BY JACLYN HOLLAND
Translating COVID-19 health advice into Indigenous languages has quickly become a top priority in the Northern Territory to protect vulnerable Indigenous communities from the deadly virus.
While people aged over 70 have been strongly advised to stay at home and self-isolate, Aboriginal and Torres Strait Islander people over the age of 50 have been given the same advice, with Indigenous Australians generally at a “greater risk from COVID-19”.
Posters and videos have primarily been used to help spread health advice in a variety of Indigenous languages spoken from Alice Springs all the way up to the Tiwi Islands.
Renowned Central Australian artist and advocate Chips Mackinolty has been working with Indigenous language for almost 40 years and said its many variations are part of the soundscape of the Territory.
“Living in the Territory, English is very much not people’s first language – especially amongst older people – it might not even be their second, third or fourth language,” Mr Mackinolty said.
Mr Mackinolty designed a poster depicting one way to prevent the spread of COVID-19: greet friends and family with a thumbs up rather than hugging, or shaking hands.
A variety of Indigenous languages adorn the posters, each leading with the message that “we’re all in this together” and ending with a different piece of health advice.
For example, “washim yu bingga garra bigmob soup en woda” is Kriol for “wash your hands with lots of soap and water”.
The graphic has also been featured in a series of 18 videos – each in a different Indigenous language – created by the Northern Land Council and the Northern Territory Government’s Aboriginal Interpreter Service.
Mr Mackinolty is helping share the work completed in the Territory internationally, to further enable COVID-19 health advice to be communicated across multilingual communities around the globe.
“It’s been a huge effort [for] linguists obviously to get the messages right in different languages – there’s some concepts that are quite difficult to translate,” he said.
Rather than medical terminology, he explained some of the most challenging barriers to overcome in this situation are more culturally based.
“Being a communal society, it’s been very difficult to say ‘well you can’t sit down with a big bunch of people’,” he said.
Monash Indigenous Studies Centre professor John Bradley was one of the academics who translated health advice.
Having worked in the Borroloola area near the Gulf of Carpentaria for more than 40 years, Dr Bradley is one of the few people left in Australia who can fluently speak Yanyuwa.
Working alongside retired Indigenous health worker and Yanyuwa elder Mavis Timothy, he said their approach to the translations was to be as direct as possible.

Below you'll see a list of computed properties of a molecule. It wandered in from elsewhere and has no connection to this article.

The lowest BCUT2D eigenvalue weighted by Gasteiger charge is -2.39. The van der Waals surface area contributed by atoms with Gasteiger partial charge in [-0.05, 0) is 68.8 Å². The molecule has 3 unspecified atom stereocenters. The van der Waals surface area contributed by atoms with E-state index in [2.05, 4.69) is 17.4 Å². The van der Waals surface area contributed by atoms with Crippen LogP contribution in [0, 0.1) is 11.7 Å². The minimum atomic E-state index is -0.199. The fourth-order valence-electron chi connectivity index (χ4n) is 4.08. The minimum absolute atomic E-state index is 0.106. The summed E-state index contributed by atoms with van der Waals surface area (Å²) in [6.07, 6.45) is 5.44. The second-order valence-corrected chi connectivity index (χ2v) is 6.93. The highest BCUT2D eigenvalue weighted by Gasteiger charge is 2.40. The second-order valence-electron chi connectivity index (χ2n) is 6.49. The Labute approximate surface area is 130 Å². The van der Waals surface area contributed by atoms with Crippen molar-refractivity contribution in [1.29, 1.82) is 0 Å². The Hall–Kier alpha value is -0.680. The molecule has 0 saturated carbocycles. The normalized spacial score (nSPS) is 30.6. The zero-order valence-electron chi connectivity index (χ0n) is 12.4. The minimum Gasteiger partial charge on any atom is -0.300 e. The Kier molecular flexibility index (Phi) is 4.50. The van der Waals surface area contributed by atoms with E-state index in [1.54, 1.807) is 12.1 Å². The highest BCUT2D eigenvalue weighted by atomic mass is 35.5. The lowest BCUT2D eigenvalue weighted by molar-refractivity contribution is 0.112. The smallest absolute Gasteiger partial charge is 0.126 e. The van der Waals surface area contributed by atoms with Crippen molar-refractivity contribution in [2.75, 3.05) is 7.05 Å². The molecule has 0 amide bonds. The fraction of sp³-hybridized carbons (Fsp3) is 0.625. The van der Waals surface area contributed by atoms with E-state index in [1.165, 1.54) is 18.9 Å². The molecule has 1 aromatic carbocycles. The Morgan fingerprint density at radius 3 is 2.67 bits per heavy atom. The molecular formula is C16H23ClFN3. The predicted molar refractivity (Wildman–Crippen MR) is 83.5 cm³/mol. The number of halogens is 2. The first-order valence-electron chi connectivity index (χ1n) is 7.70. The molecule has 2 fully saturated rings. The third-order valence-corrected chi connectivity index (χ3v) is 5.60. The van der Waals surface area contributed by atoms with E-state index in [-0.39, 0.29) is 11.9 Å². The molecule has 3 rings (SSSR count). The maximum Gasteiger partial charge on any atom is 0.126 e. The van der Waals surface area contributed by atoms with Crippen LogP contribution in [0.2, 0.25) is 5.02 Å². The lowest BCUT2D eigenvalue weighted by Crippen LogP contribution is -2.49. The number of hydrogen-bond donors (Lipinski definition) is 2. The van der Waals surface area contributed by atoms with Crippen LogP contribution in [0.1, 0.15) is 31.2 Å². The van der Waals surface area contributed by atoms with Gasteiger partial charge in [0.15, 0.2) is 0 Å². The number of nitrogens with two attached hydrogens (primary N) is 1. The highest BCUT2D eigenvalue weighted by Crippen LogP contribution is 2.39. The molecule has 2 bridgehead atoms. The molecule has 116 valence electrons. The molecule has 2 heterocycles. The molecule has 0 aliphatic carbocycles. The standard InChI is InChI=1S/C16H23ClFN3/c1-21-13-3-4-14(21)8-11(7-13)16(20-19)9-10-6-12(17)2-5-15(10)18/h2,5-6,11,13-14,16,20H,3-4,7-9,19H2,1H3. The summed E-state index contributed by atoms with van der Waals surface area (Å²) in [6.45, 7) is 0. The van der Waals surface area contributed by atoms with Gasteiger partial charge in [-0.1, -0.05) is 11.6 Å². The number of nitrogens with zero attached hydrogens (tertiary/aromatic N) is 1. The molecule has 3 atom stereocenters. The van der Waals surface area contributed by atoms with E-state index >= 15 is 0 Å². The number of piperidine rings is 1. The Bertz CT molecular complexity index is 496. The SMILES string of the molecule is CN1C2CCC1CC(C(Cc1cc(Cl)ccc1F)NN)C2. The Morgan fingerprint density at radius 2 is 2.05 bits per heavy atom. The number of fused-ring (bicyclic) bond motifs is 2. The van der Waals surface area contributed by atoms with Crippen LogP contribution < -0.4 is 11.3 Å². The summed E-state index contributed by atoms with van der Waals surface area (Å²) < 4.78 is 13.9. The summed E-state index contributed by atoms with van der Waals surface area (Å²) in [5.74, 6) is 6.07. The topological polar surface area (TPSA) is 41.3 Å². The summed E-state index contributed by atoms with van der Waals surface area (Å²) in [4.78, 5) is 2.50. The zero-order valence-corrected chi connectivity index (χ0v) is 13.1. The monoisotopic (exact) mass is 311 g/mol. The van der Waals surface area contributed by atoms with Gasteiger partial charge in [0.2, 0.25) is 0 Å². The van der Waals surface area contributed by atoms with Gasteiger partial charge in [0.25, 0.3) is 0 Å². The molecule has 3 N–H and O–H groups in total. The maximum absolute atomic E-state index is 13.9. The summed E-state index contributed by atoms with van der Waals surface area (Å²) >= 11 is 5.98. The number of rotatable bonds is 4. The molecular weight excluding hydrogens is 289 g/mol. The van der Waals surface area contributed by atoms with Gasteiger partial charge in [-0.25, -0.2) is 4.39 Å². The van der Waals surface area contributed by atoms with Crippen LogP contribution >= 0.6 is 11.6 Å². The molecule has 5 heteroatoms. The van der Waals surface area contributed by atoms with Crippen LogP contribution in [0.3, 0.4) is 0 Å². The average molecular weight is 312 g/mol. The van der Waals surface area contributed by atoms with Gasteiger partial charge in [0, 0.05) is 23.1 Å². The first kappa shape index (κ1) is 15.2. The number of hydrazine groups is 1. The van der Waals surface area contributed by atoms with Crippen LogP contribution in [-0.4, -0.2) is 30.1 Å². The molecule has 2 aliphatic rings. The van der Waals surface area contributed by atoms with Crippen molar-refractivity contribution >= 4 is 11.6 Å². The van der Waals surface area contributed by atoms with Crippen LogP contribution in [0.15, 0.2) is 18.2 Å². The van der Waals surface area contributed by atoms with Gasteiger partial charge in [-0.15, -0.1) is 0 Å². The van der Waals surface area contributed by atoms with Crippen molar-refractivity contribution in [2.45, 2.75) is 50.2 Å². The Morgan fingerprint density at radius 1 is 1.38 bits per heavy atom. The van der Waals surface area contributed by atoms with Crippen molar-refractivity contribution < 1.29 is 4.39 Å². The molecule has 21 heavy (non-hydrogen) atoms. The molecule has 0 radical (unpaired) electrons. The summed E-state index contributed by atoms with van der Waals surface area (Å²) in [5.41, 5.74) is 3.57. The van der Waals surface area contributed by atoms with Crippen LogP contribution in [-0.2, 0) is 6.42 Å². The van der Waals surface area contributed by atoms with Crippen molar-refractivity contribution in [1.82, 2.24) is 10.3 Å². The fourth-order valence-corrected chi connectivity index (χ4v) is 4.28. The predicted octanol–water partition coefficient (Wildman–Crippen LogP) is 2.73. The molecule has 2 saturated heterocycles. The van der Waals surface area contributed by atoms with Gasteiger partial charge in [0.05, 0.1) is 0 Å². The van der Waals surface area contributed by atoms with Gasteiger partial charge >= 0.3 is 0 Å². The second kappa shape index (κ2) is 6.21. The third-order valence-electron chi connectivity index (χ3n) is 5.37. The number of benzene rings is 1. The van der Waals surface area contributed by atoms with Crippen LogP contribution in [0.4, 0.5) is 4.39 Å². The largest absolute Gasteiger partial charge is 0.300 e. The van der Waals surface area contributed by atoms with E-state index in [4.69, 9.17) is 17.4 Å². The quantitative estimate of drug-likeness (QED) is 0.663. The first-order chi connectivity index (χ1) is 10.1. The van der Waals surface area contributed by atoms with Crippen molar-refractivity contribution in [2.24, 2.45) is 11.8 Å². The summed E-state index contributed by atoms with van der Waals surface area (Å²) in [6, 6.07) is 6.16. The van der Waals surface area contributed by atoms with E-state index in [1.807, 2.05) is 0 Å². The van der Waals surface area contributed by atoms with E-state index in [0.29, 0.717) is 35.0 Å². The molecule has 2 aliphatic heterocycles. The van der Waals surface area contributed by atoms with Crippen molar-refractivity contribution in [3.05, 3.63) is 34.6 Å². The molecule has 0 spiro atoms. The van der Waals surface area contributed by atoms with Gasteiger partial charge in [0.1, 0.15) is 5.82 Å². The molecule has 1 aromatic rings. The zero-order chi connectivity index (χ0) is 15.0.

“There’s certain things on these posters that from a Western perspective people might think ‘that’s disgusting’,” Dr Bradley explained in regard to one poster stating not to spit.
“But it’s taking the consideration that these things happen in communities, and let’s be upfront and honest about it.”
While many of the languages chosen for translation have been those with a significant number of speakers, the Yanyuwa language is now only spoken by a handful of people.
But to Dr Bradley this does not undermine the importance of the task.
“When I started doing the translations for the Yanyuwa [posters], one of the first responses was ‘we don’t need those – everyone speaks English’,” he said.
“Now that wasn’t even from an Indigenous person, that was from a white person.”
The translated posters have been posted around the town of Borroloola, about 10 hours drive south-east of Darwin, and have received some positive responses, Dr Bradley said.
“I’ve already heard from Mavis that she’s been there with her grandchildren and she’s been reading [the posters] to them.
“And they’ve gone back and have been reading them to their other friends, so they’re sort of assisting in people being aware of their own language.”
Health clinics across the Territory are also dedicated to translating COVID-19 health advice into Indigenous languages.
The Katherine West Health Board (KWHB) would regularly hold community meetings or visit individual homes across the eight communities it services to pass on information.
These yarns, as they were also called, would involve community elders translating the information to the local language.
KWHB CEO Sinon Cooney said once social gathering restrictions were put in place, much of its advice on COVID-19 had to go online.
“The staff that would normally travel quite freely and talk to people are now grounded in Katherine,” Mr Cooney said.
“So it’s very limited what we can do on the ground now, other than through our social media.”
While he said the Northern Territory Government has provided some useful resources on COVID-19 in a range of Indigenous languages, the KWHB often asks local Indigenous health workers if they could translate the information for people in their area.
“There’s a far higher uptake rate if it’s someone you recognise, someone you relate to,” he said.
With 10 different Indigenous languages spoken across the Katherine West region, this has been an enormous task that is not likely to end soon.
“We’ve been working around the clock to develop resources that are meaningful for our mob,” he said.
“We’re getting there, but there’s still a lot more to be done.”
While the Northern Territory has the lowest number of COVID-19 cases in Australia as of April 20, Mr Cooney said health clinics are still on high alert.
“This isn’t something that even once the restrictions are lifted that it just goes away – it looks to be a problem for us long into the future,” he said.
“Until there’s a vaccine, or there’s an adequate treatment, we’ll be pretty cautious about protecting our mob in the bush.”